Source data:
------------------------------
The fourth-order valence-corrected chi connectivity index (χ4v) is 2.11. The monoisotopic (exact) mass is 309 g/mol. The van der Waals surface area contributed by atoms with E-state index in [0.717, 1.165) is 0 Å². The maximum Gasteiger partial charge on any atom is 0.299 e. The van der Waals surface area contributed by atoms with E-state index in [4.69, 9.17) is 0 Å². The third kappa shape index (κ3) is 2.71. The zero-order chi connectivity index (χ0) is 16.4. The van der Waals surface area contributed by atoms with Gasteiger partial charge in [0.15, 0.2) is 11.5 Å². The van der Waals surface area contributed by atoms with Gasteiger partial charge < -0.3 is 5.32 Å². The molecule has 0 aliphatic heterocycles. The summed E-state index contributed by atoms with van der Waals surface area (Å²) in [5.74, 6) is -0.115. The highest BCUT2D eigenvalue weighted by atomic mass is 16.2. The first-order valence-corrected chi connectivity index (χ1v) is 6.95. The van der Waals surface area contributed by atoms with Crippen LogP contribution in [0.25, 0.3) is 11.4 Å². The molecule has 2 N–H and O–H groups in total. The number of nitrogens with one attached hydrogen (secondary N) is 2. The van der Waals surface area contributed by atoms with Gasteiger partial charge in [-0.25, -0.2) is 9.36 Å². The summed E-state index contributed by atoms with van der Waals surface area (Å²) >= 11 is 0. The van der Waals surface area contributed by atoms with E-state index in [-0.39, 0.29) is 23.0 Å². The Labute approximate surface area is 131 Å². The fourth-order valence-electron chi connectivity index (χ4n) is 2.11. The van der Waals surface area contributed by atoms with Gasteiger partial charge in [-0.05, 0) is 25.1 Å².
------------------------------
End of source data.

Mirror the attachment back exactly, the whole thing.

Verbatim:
The fourth-order valence-corrected chi connectivity index (χ4v) is 2.11. The monoisotopic (exact) mass is 309 g/mol. The van der Waals surface area contributed by atoms with E-state index in [0.717, 1.165) is 0 Å². The maximum Gasteiger partial charge on any atom is 0.299 e. The van der Waals surface area contributed by atoms with E-state index in [4.69, 9.17) is 0 Å². The third kappa shape index (κ3) is 2.71. The zero-order chi connectivity index (χ0) is 16.4. The van der Waals surface area contributed by atoms with Gasteiger partial charge in [0.15, 0.2) is 11.5 Å². The van der Waals surface area contributed by atoms with Gasteiger partial charge < -0.3 is 5.32 Å². The molecule has 0 aliphatic heterocycles. The summed E-state index contributed by atoms with van der Waals surface area (Å²) in [5.74, 6) is -0.115. The highest BCUT2D eigenvalue weighted by atomic mass is 16.2. The first-order valence-corrected chi connectivity index (χ1v) is 6.95. The van der Waals surface area contributed by atoms with Crippen LogP contribution in [0.25, 0.3) is 11.4 Å². The molecule has 2 N–H and O–H groups in total. The number of nitrogens with one attached hydrogen (secondary N) is 2. The van der Waals surface area contributed by atoms with Gasteiger partial charge in [-0.25, -0.2) is 9.36 Å². The summed E-state index contributed by atoms with van der Waals surface area (Å²) >= 11 is 0. The van der Waals surface area contributed by atoms with E-state index in [-0.39, 0.29) is 23.0 Å². The Labute approximate surface area is 131 Å². The fourth-order valence-electron chi connectivity index (χ4n) is 2.11. The van der Waals surface area contributed by atoms with Gasteiger partial charge in [-0.05, 0) is 25.1 Å².